Earlier research by BCG confirms that companies with superior hiring, development, management, and retention practices see clear economic benefits. (See Creating People Advantage 2012: Mastering HR Challenges in a Two-Speed World, BCG report, October 2012.) For example, firms that excel in recruiting enjoy revenue growth that is 3.5 times faster than that of other companies. They also demonstrate profit margins that are twice as robust as those of the laggards. (See Exhibit 1.)

exhibit
The Four Key Areas of Concern

Luxury and fashion firms have particular concerns in four main areas: recruiting the best talent, cultivating a strong leadership pipeline, building a compelling employer brand, and leveraging digital technology for HR.

Recruiting the Best Talent. Many of the industry’s leaders realize that they have to do more to attract the best employees. The joint study confirms that recruiting challenges persist across the full spectrum of creative and business roles. It also shows that the most difficult jobs to fill are in design and product, followed closely by technology and digital. (See Exhibit 2.) The research highlights specific challenges in each area:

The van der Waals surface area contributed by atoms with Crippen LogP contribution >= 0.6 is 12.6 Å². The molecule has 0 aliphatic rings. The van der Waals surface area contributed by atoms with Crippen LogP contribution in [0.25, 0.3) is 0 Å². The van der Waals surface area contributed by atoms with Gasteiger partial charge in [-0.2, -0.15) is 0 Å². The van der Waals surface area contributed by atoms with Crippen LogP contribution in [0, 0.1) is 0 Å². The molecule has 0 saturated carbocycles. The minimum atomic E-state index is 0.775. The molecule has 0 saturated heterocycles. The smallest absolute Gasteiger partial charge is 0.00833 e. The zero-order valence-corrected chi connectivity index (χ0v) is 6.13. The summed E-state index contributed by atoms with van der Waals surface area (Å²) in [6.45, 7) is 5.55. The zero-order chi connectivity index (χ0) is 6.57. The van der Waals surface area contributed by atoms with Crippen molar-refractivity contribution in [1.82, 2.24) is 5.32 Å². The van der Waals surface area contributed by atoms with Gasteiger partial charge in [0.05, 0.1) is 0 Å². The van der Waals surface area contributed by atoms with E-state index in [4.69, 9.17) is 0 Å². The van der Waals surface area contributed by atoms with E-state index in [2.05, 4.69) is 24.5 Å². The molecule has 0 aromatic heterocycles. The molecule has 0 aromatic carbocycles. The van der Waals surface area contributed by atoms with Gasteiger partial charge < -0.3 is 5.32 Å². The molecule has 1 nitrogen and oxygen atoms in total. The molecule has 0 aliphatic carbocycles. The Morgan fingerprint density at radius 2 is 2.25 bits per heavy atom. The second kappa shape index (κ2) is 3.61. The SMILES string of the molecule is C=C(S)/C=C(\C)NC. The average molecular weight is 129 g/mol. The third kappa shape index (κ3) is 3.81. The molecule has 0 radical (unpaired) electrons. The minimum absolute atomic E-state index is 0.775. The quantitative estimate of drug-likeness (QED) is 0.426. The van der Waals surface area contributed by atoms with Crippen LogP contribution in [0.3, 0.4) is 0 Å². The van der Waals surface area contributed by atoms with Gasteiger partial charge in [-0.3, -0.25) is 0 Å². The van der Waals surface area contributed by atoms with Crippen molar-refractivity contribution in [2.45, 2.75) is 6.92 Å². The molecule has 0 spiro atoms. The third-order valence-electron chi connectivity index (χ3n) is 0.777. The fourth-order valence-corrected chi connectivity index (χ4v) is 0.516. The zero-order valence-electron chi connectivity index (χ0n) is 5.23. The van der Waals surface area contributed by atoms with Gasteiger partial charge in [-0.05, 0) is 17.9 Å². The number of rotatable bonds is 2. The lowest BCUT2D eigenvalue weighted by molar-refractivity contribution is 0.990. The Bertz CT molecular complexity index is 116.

exhibit
  • Design and Product. Top-notch creative directors are particularly scarce: 67 percent of the respondents in our survey said that these professionals are impossible or very difficult to find. The hunt for designers doesn’t fare much better: 44 percent report similar challenges. Technical design also offers a meager pool of talent: 42 percent of those surveyed said that pattern makers are in very short supply. And about one-third of luxury and fashion firms have trouble attracting accessories designers.